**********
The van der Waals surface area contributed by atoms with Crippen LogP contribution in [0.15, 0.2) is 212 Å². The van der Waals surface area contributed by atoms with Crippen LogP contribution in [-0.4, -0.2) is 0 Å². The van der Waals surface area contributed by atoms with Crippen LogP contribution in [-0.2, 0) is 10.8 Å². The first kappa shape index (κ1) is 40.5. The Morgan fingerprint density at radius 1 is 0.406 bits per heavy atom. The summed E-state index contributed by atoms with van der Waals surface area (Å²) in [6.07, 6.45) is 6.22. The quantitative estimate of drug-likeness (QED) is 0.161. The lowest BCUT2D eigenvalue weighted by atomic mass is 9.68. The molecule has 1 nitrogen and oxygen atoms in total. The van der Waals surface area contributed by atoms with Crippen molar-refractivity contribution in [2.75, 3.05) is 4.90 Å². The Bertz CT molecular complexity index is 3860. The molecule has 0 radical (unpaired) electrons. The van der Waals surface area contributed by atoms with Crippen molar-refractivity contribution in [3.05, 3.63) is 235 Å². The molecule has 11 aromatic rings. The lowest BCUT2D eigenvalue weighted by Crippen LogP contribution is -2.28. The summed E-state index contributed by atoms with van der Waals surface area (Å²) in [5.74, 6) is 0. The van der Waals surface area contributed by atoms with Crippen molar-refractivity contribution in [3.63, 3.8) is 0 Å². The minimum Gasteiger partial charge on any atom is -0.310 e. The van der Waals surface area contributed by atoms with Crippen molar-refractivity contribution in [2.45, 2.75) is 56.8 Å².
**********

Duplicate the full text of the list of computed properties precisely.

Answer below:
The van der Waals surface area contributed by atoms with Crippen LogP contribution in [0.15, 0.2) is 212 Å². The van der Waals surface area contributed by atoms with Crippen LogP contribution in [-0.4, -0.2) is 0 Å². The van der Waals surface area contributed by atoms with Crippen LogP contribution in [-0.2, 0) is 10.8 Å². The first kappa shape index (κ1) is 40.5. The Morgan fingerprint density at radius 1 is 0.406 bits per heavy atom. The summed E-state index contributed by atoms with van der Waals surface area (Å²) in [6.07, 6.45) is 6.22. The quantitative estimate of drug-likeness (QED) is 0.161. The lowest BCUT2D eigenvalue weighted by atomic mass is 9.68. The molecule has 1 nitrogen and oxygen atoms in total. The van der Waals surface area contributed by atoms with Crippen molar-refractivity contribution in [2.75, 3.05) is 4.90 Å². The Bertz CT molecular complexity index is 3860. The molecule has 0 radical (unpaired) electrons. The van der Waals surface area contributed by atoms with Crippen molar-refractivity contribution in [3.05, 3.63) is 235 Å². The molecule has 11 aromatic rings. The lowest BCUT2D eigenvalue weighted by Crippen LogP contribution is -2.28. The summed E-state index contributed by atoms with van der Waals surface area (Å²) in [5.74, 6) is 0. The van der Waals surface area contributed by atoms with Crippen molar-refractivity contribution in [3.63, 3.8) is 0 Å². The minimum Gasteiger partial charge on any atom is -0.310 e. The van der Waals surface area contributed by atoms with Crippen molar-refractivity contribution in [2.45, 2.75) is 56.8 Å².